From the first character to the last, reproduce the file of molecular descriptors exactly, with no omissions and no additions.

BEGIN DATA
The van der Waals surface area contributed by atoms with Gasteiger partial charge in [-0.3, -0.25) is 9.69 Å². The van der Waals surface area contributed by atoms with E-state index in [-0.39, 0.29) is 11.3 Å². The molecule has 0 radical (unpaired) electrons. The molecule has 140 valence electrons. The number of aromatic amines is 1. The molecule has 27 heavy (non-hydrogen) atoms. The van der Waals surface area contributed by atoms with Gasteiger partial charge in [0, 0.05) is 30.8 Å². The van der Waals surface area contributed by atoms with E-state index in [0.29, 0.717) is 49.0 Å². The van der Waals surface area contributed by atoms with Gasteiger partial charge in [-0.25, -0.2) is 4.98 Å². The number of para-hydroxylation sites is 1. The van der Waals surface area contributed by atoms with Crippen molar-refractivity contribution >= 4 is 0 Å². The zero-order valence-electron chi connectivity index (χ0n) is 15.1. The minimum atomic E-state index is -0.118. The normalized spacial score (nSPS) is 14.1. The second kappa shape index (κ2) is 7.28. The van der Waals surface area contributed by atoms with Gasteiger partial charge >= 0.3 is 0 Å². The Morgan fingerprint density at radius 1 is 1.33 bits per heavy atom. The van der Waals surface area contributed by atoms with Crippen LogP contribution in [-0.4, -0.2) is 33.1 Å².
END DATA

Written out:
The van der Waals surface area contributed by atoms with Gasteiger partial charge in [-0.3, -0.25) is 9.69 Å². The van der Waals surface area contributed by atoms with E-state index in [-0.39, 0.29) is 11.3 Å². The molecule has 0 radical (unpaired) electrons. The molecule has 140 valence electrons. The number of aromatic amines is 1. The molecule has 27 heavy (non-hydrogen) atoms. The van der Waals surface area contributed by atoms with Gasteiger partial charge in [0, 0.05) is 30.8 Å². The van der Waals surface area contributed by atoms with E-state index in [0.29, 0.717) is 49.0 Å². The van der Waals surface area contributed by atoms with Gasteiger partial charge in [-0.25, -0.2) is 4.98 Å². The number of para-hydroxylation sites is 1. The van der Waals surface area contributed by atoms with Crippen molar-refractivity contribution >= 4 is 0 Å². The zero-order valence-electron chi connectivity index (χ0n) is 15.1. The minimum atomic E-state index is -0.118. The normalized spacial score (nSPS) is 14.1. The second kappa shape index (κ2) is 7.28. The van der Waals surface area contributed by atoms with Gasteiger partial charge >= 0.3 is 0 Å². The Morgan fingerprint density at radius 1 is 1.33 bits per heavy atom. The van der Waals surface area contributed by atoms with Crippen LogP contribution in [-0.4, -0.2) is 33.1 Å².